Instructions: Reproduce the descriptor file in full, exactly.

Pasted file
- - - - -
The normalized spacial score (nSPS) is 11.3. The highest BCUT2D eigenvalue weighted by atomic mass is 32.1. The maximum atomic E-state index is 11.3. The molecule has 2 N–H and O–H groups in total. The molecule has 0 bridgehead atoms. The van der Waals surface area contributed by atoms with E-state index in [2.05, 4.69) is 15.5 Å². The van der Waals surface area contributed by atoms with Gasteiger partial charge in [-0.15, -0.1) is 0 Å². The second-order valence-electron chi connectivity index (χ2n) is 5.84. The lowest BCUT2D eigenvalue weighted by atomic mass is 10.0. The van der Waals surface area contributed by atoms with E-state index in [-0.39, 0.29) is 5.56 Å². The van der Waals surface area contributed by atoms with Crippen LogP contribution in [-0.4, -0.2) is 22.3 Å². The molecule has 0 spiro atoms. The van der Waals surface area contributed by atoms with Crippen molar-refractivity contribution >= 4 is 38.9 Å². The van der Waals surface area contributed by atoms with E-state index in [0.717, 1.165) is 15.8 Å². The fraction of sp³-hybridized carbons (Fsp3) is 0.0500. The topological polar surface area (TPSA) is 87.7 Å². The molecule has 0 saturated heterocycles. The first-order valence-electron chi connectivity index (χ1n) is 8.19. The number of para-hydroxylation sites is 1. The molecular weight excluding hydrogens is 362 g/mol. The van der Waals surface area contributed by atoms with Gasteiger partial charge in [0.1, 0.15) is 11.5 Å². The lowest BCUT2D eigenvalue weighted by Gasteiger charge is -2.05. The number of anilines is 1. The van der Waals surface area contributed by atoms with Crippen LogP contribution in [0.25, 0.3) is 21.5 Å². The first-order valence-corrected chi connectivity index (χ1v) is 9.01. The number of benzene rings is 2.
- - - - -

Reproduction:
The normalized spacial score (nSPS) is 11.3. The highest BCUT2D eigenvalue weighted by atomic mass is 32.1. The maximum atomic E-state index is 11.3. The molecule has 2 N–H and O–H groups in total. The molecule has 0 bridgehead atoms. The van der Waals surface area contributed by atoms with E-state index in [2.05, 4.69) is 15.5 Å². The van der Waals surface area contributed by atoms with Gasteiger partial charge in [-0.15, -0.1) is 0 Å². The second-order valence-electron chi connectivity index (χ2n) is 5.84. The lowest BCUT2D eigenvalue weighted by atomic mass is 10.0. The van der Waals surface area contributed by atoms with E-state index in [-0.39, 0.29) is 5.56 Å². The van der Waals surface area contributed by atoms with Crippen LogP contribution in [-0.4, -0.2) is 22.3 Å². The molecule has 0 spiro atoms. The van der Waals surface area contributed by atoms with Crippen molar-refractivity contribution >= 4 is 38.9 Å². The van der Waals surface area contributed by atoms with E-state index in [0.717, 1.165) is 15.8 Å². The fraction of sp³-hybridized carbons (Fsp3) is 0.0500. The topological polar surface area (TPSA) is 87.7 Å². The molecule has 0 saturated heterocycles. The first-order valence-electron chi connectivity index (χ1n) is 8.19. The number of para-hydroxylation sites is 1. The molecular weight excluding hydrogens is 362 g/mol. The van der Waals surface area contributed by atoms with Gasteiger partial charge in [0.1, 0.15) is 11.5 Å². The lowest BCUT2D eigenvalue weighted by Gasteiger charge is -2.05. The number of anilines is 1. The van der Waals surface area contributed by atoms with Crippen LogP contribution in [0.25, 0.3) is 21.5 Å². The first-order valence-corrected chi connectivity index (χ1v) is 9.01. The number of benzene rings is 2.